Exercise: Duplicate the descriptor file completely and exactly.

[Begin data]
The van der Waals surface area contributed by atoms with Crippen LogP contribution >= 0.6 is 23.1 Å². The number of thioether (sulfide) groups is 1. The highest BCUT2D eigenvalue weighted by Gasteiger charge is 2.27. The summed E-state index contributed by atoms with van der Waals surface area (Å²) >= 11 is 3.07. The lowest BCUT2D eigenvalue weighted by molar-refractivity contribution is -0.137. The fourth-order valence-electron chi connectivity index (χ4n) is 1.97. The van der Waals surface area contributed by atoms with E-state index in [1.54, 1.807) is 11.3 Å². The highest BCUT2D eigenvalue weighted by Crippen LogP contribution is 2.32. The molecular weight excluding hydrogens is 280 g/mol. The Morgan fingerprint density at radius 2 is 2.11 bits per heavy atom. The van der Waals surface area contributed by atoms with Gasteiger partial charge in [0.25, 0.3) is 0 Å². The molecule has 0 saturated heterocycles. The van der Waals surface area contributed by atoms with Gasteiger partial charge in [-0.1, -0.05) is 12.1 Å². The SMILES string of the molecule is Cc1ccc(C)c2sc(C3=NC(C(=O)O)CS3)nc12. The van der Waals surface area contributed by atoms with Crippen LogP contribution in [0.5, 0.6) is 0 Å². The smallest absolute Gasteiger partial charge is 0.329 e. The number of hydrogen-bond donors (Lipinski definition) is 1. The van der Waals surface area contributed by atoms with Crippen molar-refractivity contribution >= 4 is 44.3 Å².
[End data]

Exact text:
The van der Waals surface area contributed by atoms with Crippen LogP contribution >= 0.6 is 23.1 Å². The number of thioether (sulfide) groups is 1. The highest BCUT2D eigenvalue weighted by Gasteiger charge is 2.27. The summed E-state index contributed by atoms with van der Waals surface area (Å²) >= 11 is 3.07. The lowest BCUT2D eigenvalue weighted by molar-refractivity contribution is -0.137. The fourth-order valence-electron chi connectivity index (χ4n) is 1.97. The van der Waals surface area contributed by atoms with E-state index in [1.54, 1.807) is 11.3 Å². The highest BCUT2D eigenvalue weighted by Crippen LogP contribution is 2.32. The molecular weight excluding hydrogens is 280 g/mol. The Morgan fingerprint density at radius 2 is 2.11 bits per heavy atom. The van der Waals surface area contributed by atoms with Gasteiger partial charge in [0.25, 0.3) is 0 Å². The molecule has 0 saturated heterocycles. The van der Waals surface area contributed by atoms with Gasteiger partial charge in [-0.1, -0.05) is 12.1 Å². The SMILES string of the molecule is Cc1ccc(C)c2sc(C3=NC(C(=O)O)CS3)nc12. The van der Waals surface area contributed by atoms with Crippen LogP contribution in [0.5, 0.6) is 0 Å². The smallest absolute Gasteiger partial charge is 0.329 e. The number of hydrogen-bond donors (Lipinski definition) is 1. The van der Waals surface area contributed by atoms with Crippen molar-refractivity contribution >= 4 is 44.3 Å².